Supply chain, Black Hat

Supply chain attacks and mass compromises are changing vendor relationships, incident response

In the classic 1990s gangster movie “Goodfellas,” protagonist Henry Hill describes how the mob exploits the longtime trust its members build up with each other when they want to dispose of one of them.

“See, your murders come with smiles. They come as your friends, the people who've cared for you all of your life,” said Hill. “And they always seem to come at a time that you're at your weakest and most in need of their help.”

A company’s third-party IT suppliers aren’t friends per say, but they are increasingly being exploited in a similar fashion by malicious hacking groups of all stripes. Whether it’s coming from foreign intelligence services (SolarWinds), ransomware actors (Kaseya) or both (Microsoft Exchange), these kinds of upstream attacks are becoming more and more common, and some think we’re merely at the beginning of the downward slope.

Matt Tait, chief operating officer for Corellium, posited that two trends — supply chain attacks and a dramatic increase in discovered zero day vulnerabilities — could be converging in a way that portends an even bleaker future. The rise of zero days, as noted by researchers at Google’s Project Zero, Apple, Microsoft and others indicates that “offense seems to be taking the gloves off.”

“This is both in the government sector — doing espionage — and in the financially motivated crimeware industry,” Tait said during a speech at the Black Hat cybersecurity conference in Las Vegas. “It’s getting to the point now where it’s beginning to overwhelm our ability to respond in the defensive sector.”

Mass exploitation with zero days is rare, as the costs of burning a high-value vulnerability, replacing its surrounding IT infrastructure and the benefits from increased platform security have made such broad, “shotgun”-style attacks either too risky or impractical.

But in the past 12 months, the SolarWinds/Orion compromise, the Kaseya ransomware attack, mass exploitation of Microsoft Exchange servers and the CodeCov compromise, the breach of Accellion’s file transfer system all demonstrate clear desire on the part of state and criminal hacking groups to cast a broader net for victims where possible.

There are a number of incentives for such targeting. Supply chain attacks can dramatically simplify the work that threat actors have to do around target selection, scanning the attack surface, privilege escalation and lateral movement, things are often harder, more complex and come with higher costs in more traditional or targeted intrusions.

While the SolarWinds and Kaseya hacks caused broad downstream damage, Tait pointed out that both could have been much worse, as the threat actors ultimately used their access to infect a fraction of the customers who ultimately downloaded the corrupted updates.

Sherri Davidoff, CEO of LMG Security, said that while all of these supply chain incidents are slightly different, they often require a similar evolution in the way defenders conduct digital forensics and incident response.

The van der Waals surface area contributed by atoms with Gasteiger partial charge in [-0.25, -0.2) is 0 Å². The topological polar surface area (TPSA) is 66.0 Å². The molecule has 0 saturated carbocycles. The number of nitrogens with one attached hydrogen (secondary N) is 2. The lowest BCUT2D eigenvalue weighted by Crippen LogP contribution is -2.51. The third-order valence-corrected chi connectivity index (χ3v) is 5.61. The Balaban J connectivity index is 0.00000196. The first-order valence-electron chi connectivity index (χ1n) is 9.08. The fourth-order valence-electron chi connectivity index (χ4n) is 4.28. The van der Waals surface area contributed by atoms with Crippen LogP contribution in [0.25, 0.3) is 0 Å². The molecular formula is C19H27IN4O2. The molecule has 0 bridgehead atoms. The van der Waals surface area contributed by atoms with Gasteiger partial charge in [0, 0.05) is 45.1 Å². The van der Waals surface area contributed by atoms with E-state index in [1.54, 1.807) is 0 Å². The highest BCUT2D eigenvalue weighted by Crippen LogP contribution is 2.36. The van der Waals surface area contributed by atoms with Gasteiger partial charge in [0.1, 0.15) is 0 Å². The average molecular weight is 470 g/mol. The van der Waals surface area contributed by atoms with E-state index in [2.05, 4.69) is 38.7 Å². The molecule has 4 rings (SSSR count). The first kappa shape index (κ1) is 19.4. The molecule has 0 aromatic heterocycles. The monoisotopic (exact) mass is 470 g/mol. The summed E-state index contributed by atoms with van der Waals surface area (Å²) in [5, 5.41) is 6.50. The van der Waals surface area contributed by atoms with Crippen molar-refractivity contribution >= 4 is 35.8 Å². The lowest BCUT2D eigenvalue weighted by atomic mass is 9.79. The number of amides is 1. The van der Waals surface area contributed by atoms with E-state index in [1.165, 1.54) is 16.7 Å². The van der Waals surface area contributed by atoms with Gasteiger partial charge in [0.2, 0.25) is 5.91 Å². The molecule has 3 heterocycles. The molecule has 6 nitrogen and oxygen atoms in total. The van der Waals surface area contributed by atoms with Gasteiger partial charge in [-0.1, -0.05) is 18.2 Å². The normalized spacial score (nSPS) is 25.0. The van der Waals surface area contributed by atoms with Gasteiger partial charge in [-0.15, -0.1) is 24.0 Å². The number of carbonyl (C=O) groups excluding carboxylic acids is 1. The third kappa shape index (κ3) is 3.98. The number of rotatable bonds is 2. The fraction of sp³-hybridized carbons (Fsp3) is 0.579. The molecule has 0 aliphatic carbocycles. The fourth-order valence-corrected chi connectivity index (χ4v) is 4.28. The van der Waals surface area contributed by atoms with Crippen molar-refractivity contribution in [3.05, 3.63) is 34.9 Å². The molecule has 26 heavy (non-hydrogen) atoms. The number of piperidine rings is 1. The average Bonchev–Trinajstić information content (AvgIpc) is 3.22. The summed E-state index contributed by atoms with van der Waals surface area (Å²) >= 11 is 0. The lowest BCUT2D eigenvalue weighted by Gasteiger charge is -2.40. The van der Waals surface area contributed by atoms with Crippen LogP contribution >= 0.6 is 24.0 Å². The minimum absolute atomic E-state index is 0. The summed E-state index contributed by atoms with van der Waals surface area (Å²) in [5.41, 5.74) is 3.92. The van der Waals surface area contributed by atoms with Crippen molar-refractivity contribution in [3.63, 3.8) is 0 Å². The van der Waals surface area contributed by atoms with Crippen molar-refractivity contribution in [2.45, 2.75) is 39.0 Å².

Incident responders must pay closer attention to scouring change management logs to determine the window of compromise — when the infected update was released, when the customer downloaded it and how long they were exposed.

A recent executive order mandating federal agencies and contractors implement a software bill of materials (essentially a list outlining the origins of different parts of your codebase) could trickle down to the private sector, something that Davidoff said could provide a new tool to defenders.

“This is going to become part of our incident response process over the next few years, because if this comes to pass, you may have the ability to review those [lists] when there’s an announcement to determine what your risk is of downstream compromise because of software your vendors are relying on.”

For companies, it can also include simple or proactive things, like querying their vendors on update practices, or following them or security researchers on social media where you can often learn about vulnerabilities or hacks before they show up on news sites.

Tait believes another group carries the bulk of the responsibility: platform vendors who could be doing much more to design their products in a way that collectively moves us away from the failed model of putting the security burden on end users.This approach has traditionally been avoided because it runs afoul of “very, very entrenched, substantial business interests,” but Tait said there aren’t really any other stakeholders positioned to have a similar impact on the problem without drastically changing the way society works.

“This isn’t going to be fixed by a collection of international organizations, it’s not going to be fixed by the U.S. government, it’s not going to be fixed by federal agencies, it’s not going to be fixed by a consortium of governments,” Tait said. “The only way to tackle supply chain intrusions at the scale that’s needed is to fix the underlying technology.”

Derek B. Johnson

Derek is a senior editor and reporter at SC Media, where he has spent the past three years providing award-winning coverage of cybersecurity news across the public and private sectors. Prior to that, he was a senior reporter covering cybersecurity policy at Federal Computer Week. Derek has a bachelor’s degree in print journalism from Hofstra University in New York and a master’s degree in public policy from George Mason University in Virginia.

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